One of the technologies that is being touted to reduce emissions intensity is carbon capture.  Shell Canada’s Quest Carbon Capture and Storage project, currently the largest, is supposed to capture one million tonnes of CO2 (roughly one megatonne of CO2) and store it more than two kilometers underground.  To date there is little scientific proof that this CO2 will stay there and not make its way back to the surface. Worst of all many CCS facilities pump the CO2 into “mature” oil wells to help them extract more oil from dying wells, at the same time releasing much of the “captured” CO2 back into the atmosphere.

In theory carbon prices are intended to give a competitive advantage to green technologies.  However, the carbon price in the Alberta plan is set at such a ridiculously low price it would increase the cost of a barrel of oil by an average of just $2.25. For many producers it would be less than a dollar. At the same time companies would be allowed to purchase emissions credits from other jurisdictions and countries at even lower costs. This has the negative impact of slowing development in poorer countries that are often denied access to green technology. It ultimately offloads responsibility for the climate crisis onto the backs of the people least responsible for and often most directly affected by climate change. It also relies to a certain degree on corruption in countries with weak states where emissions are often not tracked effectively and standards are not enforced. In addition, companies can purchase carbon offsets, like forests, and then pretend that by not cutting them they are reducing emissions. 

Revenue from the sale of government emissions permits is projected to generate approximately $3 Billion by 2018 and $5 Billion by 2030. It is certainly good that the fossil fuel industry is being taxed, even if half of it flows back to the industry. However, it was widely expected that the NDP government would also raise royalties in its widely anticipated Royalty Review earlier this month. This was something they had pushed for for years while in opposition. Instead they left rates unchanged and made changes that are estimated to reduce revenues by a further $1 Billion per year, largely wiping out any gains made from carbon pricing.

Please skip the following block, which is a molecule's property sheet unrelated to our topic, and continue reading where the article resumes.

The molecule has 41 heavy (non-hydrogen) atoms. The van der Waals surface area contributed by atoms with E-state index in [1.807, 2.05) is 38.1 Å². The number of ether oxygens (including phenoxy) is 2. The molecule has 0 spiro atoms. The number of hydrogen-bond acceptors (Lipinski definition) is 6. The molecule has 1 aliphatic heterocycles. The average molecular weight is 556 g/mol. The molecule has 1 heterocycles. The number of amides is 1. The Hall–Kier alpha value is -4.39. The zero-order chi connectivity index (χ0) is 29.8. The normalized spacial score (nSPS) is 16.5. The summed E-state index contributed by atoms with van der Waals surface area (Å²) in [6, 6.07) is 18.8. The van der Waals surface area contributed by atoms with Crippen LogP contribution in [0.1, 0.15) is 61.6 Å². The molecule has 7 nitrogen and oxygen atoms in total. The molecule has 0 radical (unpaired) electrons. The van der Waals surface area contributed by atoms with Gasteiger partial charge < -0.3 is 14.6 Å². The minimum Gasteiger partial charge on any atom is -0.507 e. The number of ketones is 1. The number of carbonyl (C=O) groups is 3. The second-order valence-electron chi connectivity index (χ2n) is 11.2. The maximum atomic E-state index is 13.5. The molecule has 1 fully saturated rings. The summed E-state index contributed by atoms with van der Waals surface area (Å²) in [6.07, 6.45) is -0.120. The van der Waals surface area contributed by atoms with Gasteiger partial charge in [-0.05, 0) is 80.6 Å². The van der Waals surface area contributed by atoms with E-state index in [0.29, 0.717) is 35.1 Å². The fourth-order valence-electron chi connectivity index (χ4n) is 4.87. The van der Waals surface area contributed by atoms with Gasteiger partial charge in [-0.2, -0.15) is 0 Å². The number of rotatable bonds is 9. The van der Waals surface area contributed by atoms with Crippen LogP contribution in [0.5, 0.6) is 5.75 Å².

Gil McGowan, leader of the Alberta Federation of Labour and a long-time champion of royalty reform, rebuked the NDP government of Premier Rachel Notley for supporting the review: "Some people say the NDP have come face to face with reality. I say what happened can best be described as the government being captured by industry. I honestly think the government has made a profound political mistake. We don't believe progressive governments have to become conservative to deal effectively with economic issues or to succeed politically. That's a fallacy."

Royalties in Alberta have been criminally low for decades, currently hovering around just $4 per barrel. One of the biggest crises in the Alberta economy is the enormous civil and social infrastructure deficit, estimated at $24 billion. The development of hospitals, roads, schools, social services etc have lagged behind the rapid population and economic growth for years while oil corporations made huge profits and paid little back into Alberta’s cities and towns. While there are important commitments in the Alberta Climate Plan to spend on developing green infrastructure like public transit and retrofitting, this is proposed on a piecemeal basis in partnership with often cash strapped municipalities. At the same time the province expects to run up a $35 billion debt for infrastructure and grants to the private sector over the next 5 years.